Voter Suppression Watch 2018: Here are all the states where people have reported switched votes — so far
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With Election Day creeping ever closer and early voting already underway in many states across the country, reports of votes appearing to be switched have raised concerns.

Below are all the states where switched votes have been reported so far in 2018.

1. Texas

Texas was the first and most-talked-about state where voters reported that voting machines marked a different candidate than the one they had intended.

Sam Taylor, the communications director for the Texas Secretary of State, told the Houston Chronicle that between 15 and 20 people had reported their votes being switched to his office as of October 30.

“It does pop up from time to time,” Taylor said.

The report noted that the problem occurs on the Hart eSlate voting machine "when voters turn a selection dial and hit the 'enter' button simultaneously." Eighty-two of Texas' 254 counties use the Hart tabulator and voters in six of those counties reported issues.

2. North Carolina

Raleigh's News & Observer reported that voters had noticed their intended votes were changed in Charlotte and Greensboro, two of the state's largest metropolitan areas.

Pat Gannon, a spokesperson for the North Carolina Board of Elections, told the newspaper that the department gets "a few reports about this in each election" and attributed the problem to aging machinery.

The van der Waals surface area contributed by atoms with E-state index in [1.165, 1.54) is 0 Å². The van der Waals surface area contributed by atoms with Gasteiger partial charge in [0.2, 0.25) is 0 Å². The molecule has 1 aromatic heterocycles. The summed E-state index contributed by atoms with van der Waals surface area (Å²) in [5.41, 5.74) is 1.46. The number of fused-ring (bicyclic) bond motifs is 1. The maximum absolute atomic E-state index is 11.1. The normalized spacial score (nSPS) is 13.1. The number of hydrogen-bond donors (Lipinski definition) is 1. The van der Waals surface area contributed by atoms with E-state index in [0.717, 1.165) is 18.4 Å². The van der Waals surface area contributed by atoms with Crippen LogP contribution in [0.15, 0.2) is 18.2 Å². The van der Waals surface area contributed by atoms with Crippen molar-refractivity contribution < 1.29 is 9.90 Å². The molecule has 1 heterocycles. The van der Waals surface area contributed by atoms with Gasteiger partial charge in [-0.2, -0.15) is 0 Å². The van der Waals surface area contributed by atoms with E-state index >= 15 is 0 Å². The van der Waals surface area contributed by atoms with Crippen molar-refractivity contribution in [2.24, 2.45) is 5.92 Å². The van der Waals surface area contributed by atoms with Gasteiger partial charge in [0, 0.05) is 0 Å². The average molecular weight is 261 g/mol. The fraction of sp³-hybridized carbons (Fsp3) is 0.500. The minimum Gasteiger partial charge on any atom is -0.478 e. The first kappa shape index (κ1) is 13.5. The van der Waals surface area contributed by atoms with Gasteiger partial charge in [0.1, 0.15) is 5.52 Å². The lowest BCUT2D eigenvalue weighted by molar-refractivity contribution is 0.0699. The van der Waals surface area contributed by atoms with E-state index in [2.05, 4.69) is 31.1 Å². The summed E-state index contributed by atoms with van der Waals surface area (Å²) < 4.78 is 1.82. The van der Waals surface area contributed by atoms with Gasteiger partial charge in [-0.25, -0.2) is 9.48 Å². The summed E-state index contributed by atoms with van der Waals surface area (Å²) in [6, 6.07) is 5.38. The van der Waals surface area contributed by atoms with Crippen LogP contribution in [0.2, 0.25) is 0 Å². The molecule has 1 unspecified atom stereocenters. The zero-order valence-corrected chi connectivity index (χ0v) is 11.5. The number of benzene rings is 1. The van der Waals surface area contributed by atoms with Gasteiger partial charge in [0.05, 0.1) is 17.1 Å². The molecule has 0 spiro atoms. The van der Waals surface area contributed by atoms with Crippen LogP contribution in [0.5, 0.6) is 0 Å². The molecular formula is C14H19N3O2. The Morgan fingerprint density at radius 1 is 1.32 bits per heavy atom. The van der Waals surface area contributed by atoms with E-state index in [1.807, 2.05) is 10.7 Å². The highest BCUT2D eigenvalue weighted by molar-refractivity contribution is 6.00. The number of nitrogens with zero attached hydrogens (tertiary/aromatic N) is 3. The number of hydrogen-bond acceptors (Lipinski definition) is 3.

The report noted that roughly 40 percent of the state's registered voters live in regions where they vote via touchscreen machine.

3. Georgia

Amid increasing concerns about voter suppression under Georgia's secretary of state and GOP gubernatorial candidate Brian Kemp, the NAACP filed an official complaint with the state BOE alleging votes had been changed from Democrat Stacy Abrams to Kemp.

In a statement after the reports emerged, Kemp's office claimed the machines were not switching votes following an investigation. A representative also said voters should be "hyper-vigilant" and check their ballots multiple time to be sure they're correct before submitting.

4. Indiana

Voters in Indiana's Tippecanoe County said it was "unnerving" when they attempted to cast votes for one candidate and found their votes switched.

Layfayette, Indiana voter Sundeep Rao told the city's Journal & Courier newspaper that he was familiar with older touchscreen technology and knew how to backtrack — but that it took him three tries to get the machine to register his Democratic vote correctly. He also said his wife had similar problems with the machine she used to vote as well.

"I was happy to see so many people in line to early vote," Rao told the newspaper. "But as I was making my selections, it kept indicating the wrong choice, always the same incorrect party choice."

Christa Coffey, the county's outgoing clerk, told the region's NPR affiliate station that eight people reported changed votes to her office. She, like Kemp, also suggested voters double-check their ballots before submitting them to make sure their selections were correct.